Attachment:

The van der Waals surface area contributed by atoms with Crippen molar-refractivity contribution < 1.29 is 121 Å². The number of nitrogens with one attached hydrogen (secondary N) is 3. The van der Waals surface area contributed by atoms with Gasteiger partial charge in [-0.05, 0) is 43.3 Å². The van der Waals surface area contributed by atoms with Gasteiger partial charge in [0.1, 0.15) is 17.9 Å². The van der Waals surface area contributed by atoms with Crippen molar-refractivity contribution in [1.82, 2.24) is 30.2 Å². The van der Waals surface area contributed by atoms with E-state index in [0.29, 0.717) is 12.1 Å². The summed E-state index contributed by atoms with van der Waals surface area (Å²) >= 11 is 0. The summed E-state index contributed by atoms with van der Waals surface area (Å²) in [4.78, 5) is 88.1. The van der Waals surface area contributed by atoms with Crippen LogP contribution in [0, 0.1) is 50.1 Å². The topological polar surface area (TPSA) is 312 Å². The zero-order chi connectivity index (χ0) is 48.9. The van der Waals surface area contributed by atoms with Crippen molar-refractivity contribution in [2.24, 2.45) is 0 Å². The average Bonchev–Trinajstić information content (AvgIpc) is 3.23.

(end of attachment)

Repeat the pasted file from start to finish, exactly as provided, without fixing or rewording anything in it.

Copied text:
The van der Waals surface area contributed by atoms with Crippen molar-refractivity contribution < 1.29 is 121 Å². The number of nitrogens with one attached hydrogen (secondary N) is 3. The van der Waals surface area contributed by atoms with Gasteiger partial charge in [-0.05, 0) is 43.3 Å². The van der Waals surface area contributed by atoms with Gasteiger partial charge in [0.1, 0.15) is 17.9 Å². The van der Waals surface area contributed by atoms with Crippen molar-refractivity contribution in [1.82, 2.24) is 30.2 Å². The van der Waals surface area contributed by atoms with E-state index in [0.29, 0.717) is 12.1 Å². The summed E-state index contributed by atoms with van der Waals surface area (Å²) >= 11 is 0. The summed E-state index contributed by atoms with van der Waals surface area (Å²) in [4.78, 5) is 88.1. The van der Waals surface area contributed by atoms with Crippen LogP contribution in [0, 0.1) is 50.1 Å². The topological polar surface area (TPSA) is 312 Å². The zero-order chi connectivity index (χ0) is 48.9. The van der Waals surface area contributed by atoms with Crippen molar-refractivity contribution in [2.24, 2.45) is 0 Å². The average Bonchev–Trinajstić information content (AvgIpc) is 3.23.